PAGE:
“You have so many crucial decisions coming up in your life.” Judy speaks with sympathy. “Could I pray for you? Do you believe in the power of prayer?”

“Oh, YES!” Mother and daughter chorus. And the three women bow heads together.

As Judy stands to leave, Bethany also leaps up and wraps her in a hug. “That was such a God-thing, for you to sit beside us.” Her eyes dance with excitement.

“Thank you for praying.”

“Thank You, LORD!” Judy murmurs praise as the DART group reconvenes and prepares to head back out of the hotel, down to the train tracks.

There, waiting for the train, Brandy spots two women who appear to be inhabiting two different worlds. Lorna leans forward on the bench with eagerness, pushing out a volley of slurred words through several gaps between her teeth. Perched next to her, straitlaced Grace shrinks back a little, a pained expression on her face.

“Do you ladies need any prayer?” Brandy asks them with concern.

Lorna lapses into silence, gazes off through vague, unfocused eyes. But Grace welcomes Brandy’s intervention with relief. “Er . . . this lady was just telling me her mom has liver cancer . . . I think. And that her family’s lost their home. . . .”

As Brandy prays God’s blessings over Lorna and her family, the cloudy-eyed woman remains silent, seemingly lost in her own world. But her companion’s eyes brighten and she offers up a grateful smile. “Thank you for praying,” she tells Brandy. “That was such an encouragement to me!”

On the ride home to Rowlett, Judy has another divine encounter.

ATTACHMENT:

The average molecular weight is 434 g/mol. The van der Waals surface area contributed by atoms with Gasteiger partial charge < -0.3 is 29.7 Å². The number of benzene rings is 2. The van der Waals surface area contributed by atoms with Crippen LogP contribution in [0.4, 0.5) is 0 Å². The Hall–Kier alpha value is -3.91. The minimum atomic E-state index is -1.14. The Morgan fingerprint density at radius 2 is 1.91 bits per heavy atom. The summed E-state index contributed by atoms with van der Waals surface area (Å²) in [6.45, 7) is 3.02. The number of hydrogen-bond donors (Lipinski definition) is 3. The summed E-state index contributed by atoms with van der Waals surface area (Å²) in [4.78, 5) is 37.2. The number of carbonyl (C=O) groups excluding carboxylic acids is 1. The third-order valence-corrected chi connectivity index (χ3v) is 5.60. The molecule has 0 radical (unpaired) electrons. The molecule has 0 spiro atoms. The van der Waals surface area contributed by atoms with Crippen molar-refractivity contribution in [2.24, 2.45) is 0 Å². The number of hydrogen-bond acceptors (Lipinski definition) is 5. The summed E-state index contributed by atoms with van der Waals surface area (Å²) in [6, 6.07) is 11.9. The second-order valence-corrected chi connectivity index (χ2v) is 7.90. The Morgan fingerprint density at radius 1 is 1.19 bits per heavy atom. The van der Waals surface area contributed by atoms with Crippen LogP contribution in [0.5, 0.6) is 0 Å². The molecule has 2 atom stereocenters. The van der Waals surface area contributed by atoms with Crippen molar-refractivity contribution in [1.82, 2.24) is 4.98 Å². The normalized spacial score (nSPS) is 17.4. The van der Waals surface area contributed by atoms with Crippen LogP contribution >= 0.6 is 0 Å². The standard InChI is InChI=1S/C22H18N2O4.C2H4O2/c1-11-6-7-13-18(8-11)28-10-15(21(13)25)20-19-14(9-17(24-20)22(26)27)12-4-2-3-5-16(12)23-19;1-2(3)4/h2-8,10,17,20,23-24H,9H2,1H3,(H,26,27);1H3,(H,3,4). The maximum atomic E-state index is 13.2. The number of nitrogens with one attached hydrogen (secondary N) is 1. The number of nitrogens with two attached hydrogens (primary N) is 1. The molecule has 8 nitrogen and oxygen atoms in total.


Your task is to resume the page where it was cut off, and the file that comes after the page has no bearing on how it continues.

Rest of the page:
A Hispanic family take seats near her and Henry. In fact, young Carlos—a lively second-grader—plunks down onto the seat right next to Judy. “I go to Pearson Elementary,” he volunteers in his piping voice.

“Why, that’s the school closest to our church,” Judy exclaims. “But I’m a teacher over in Garland.”

Elena, Carlos’ mother, glances over at her with surprise. “What were you doing tonight in downtown Dallas?”

Judy explains how her group from church goes downtown to pray for people. “So let us know if you need prayer for anything.”

After that point Henry engages the family in conversation. When he learns they’ve just moved to Rowlett and don’t yet have a church home, he reaches into his pocket. “Here’s a card for our church, New Horizon Vineyard. We hope you’ll be able to attend.”

Whether rambling across rusty tracks amidst homeless men begging for train tickets, gliding over plush hotel carpet beneath lofty choral music, or squeezed in with a friendly family on the train ride home, we can always find people who need a touch of God’s love. And we never know whom our prayers will bless the most . . . the person with the pressing need or the listening stranger on the bench right next to her.

But whether that person is from a different state or culture or an old familiar friend, divine encounters still take place.